The sluggish figures for the first three months of 2011 suggest that the weakness in December sales was not an anomaly.  However, there is one important factor to consider in interpreting recent data:  Gasoline is not subject to sales and use taxes in Arkansas, so it is not included in the Arkansas Taxable Sales figures.  Data from AAA shows that  gasoline prices in Arkansas rose by more than 40% between September 1, 2010 and April 1, 2011.  Even with slowing demand due to conservation responses, that rate of price increase suggests that people have been devoting a larger share of their total spending to fuel consumption, and a smaller share to other categories that are included in Arkansas Taxable Sales.  This factor is likely to continue to restrain Arkansas Taxable Sales growth in coming months.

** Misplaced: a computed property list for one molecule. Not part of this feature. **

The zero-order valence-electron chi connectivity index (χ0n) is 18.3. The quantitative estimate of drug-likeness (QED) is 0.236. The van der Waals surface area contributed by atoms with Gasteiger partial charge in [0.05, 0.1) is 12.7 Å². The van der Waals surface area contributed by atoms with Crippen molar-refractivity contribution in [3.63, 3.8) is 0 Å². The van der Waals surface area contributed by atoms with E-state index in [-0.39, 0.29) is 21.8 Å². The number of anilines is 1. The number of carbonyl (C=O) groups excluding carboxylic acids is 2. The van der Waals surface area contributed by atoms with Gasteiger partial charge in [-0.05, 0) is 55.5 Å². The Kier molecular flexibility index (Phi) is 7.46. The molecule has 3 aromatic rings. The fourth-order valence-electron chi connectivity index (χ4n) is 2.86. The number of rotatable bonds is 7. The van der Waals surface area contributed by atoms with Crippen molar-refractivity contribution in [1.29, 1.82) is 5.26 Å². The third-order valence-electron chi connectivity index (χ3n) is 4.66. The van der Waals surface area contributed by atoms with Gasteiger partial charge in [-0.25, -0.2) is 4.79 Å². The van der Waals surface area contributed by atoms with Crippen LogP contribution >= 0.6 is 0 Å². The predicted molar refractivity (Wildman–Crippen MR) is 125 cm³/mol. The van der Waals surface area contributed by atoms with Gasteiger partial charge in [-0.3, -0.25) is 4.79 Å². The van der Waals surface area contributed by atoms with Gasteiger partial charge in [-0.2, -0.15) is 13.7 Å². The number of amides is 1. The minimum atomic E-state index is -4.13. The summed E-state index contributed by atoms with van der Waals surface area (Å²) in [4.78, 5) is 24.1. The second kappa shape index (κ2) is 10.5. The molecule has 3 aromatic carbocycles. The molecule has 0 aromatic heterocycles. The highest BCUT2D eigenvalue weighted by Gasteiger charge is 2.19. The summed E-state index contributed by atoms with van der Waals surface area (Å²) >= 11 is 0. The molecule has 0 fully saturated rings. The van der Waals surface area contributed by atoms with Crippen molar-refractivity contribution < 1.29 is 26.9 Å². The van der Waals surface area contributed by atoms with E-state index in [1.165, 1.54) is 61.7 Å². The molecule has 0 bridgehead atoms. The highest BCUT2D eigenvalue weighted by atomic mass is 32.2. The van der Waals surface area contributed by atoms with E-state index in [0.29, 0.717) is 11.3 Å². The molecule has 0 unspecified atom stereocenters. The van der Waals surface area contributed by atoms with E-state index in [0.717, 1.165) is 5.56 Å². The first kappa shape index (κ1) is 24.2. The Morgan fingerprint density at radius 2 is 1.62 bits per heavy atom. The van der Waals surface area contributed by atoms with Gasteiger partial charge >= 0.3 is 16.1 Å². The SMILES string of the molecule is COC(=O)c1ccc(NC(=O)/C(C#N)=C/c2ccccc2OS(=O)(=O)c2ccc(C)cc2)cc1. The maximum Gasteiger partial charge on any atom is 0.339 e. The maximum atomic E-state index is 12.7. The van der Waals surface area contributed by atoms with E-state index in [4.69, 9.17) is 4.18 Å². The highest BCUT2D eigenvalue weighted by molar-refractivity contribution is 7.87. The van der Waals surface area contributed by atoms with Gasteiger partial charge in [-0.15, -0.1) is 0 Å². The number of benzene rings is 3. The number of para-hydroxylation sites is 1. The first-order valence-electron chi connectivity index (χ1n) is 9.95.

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The Arkansas Taxable Sales series is calculated by the Institute for Economic Advancement to serve as a timely measure of Arkansas retail sales.  The series is derived from sales and use tax data from DFA, adjusting for the relative timing of tax collections and underlying sales, changes in tax laws, and seasonal patterns in the data.

A spreadsheet of the data is available here:  Arkansas Taxable Sales data (Excel file)

* Data are preliminary until the release of the DFA report, Arkansas Fiscal Notes for April 2011, and will be updated when information becomes available.